Highland Council is beginning to use internet of things (IoT) sensors to monitor and gather data on factors connected to its use of buildings and rooms.
It is running the £400,000 project with IoT service and solutions provider North, utilising the IoT Scotland network with sensors that measure CO2 levels, temperature and humidity, ventilation, electricity consumption and light levels.
It plans to use the data within its analytics platform to reduce costs and cut emissions, while improving the environment in building such as care homes and schools.
North has supplied its data enablement platform that decodes, stores, visualises and shares information from the sensors.
This will also feed into plans for the maintenance, heating and lighting of each building.
Highland Council’s chair of the economy and infrastructure committee, Councillor Trish Robertson, said: “We are delighted to be working with North on a smart building – smart cities project which has been procured with the assistance of funding from the European Rural Development Fund.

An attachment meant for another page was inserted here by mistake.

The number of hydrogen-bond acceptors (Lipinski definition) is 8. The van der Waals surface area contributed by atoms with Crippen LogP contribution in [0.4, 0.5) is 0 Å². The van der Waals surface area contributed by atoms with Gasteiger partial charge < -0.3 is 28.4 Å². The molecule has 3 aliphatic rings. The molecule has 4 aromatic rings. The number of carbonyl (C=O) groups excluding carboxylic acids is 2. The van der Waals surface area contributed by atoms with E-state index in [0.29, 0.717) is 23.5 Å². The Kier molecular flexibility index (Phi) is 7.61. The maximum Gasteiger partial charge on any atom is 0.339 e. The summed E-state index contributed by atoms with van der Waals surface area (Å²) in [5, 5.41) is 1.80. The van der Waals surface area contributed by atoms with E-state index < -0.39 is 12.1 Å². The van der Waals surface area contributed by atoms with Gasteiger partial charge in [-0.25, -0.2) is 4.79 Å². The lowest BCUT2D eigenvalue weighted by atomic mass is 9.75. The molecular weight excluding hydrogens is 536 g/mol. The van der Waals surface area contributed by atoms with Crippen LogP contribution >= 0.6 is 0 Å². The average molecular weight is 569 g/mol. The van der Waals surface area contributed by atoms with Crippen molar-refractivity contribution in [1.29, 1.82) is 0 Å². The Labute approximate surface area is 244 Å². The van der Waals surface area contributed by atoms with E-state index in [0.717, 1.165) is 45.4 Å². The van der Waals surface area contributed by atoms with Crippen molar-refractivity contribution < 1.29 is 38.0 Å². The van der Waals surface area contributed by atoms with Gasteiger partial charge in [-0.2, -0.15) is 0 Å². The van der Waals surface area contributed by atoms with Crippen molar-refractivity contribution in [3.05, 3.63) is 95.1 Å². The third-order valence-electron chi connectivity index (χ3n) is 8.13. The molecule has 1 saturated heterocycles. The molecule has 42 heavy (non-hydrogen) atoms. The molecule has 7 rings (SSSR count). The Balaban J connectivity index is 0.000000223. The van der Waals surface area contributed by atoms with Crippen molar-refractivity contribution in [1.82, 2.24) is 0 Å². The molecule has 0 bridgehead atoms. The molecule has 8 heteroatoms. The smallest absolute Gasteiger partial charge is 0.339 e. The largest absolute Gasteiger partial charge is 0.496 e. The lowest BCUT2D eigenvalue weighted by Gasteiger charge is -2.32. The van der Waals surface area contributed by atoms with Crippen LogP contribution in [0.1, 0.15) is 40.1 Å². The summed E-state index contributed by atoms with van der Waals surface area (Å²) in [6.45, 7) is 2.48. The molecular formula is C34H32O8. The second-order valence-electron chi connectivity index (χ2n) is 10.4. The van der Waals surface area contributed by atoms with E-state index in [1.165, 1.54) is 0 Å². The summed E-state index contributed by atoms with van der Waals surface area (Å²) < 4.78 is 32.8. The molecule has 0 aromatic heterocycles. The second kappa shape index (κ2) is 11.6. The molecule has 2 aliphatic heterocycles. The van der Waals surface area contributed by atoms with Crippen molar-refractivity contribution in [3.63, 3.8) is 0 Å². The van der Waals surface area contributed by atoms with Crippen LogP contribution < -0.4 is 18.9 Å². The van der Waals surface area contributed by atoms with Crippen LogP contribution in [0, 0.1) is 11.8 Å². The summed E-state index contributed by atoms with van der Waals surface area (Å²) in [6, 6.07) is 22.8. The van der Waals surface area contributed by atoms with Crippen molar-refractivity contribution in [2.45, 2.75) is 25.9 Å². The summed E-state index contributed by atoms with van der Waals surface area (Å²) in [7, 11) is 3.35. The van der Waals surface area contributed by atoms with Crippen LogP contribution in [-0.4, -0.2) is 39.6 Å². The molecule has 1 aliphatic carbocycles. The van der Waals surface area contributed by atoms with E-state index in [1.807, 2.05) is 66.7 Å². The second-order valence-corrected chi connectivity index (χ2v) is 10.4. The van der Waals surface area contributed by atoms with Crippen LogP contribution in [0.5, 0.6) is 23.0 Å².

“North have supplied us with a large number of monitoring devices which will allow us to monitor activity in our large estate and inform decisions on how to manage our buildings in a more energy efficient way. Alongside the hardware supplied, North have also been very proactive in supplying training and technical support to our project team.”
Scottish Government Connectivity Minister Paul Wheelhouse MSP said: “Across the Highlands, the Scottish Government funded IoT Scotland network offers a range of cost-effective sensor solutions which has a massive impact on public service delivery in some of the remotest parts of Scotland.”
Image: Inverness at dusk, from The Big Partnership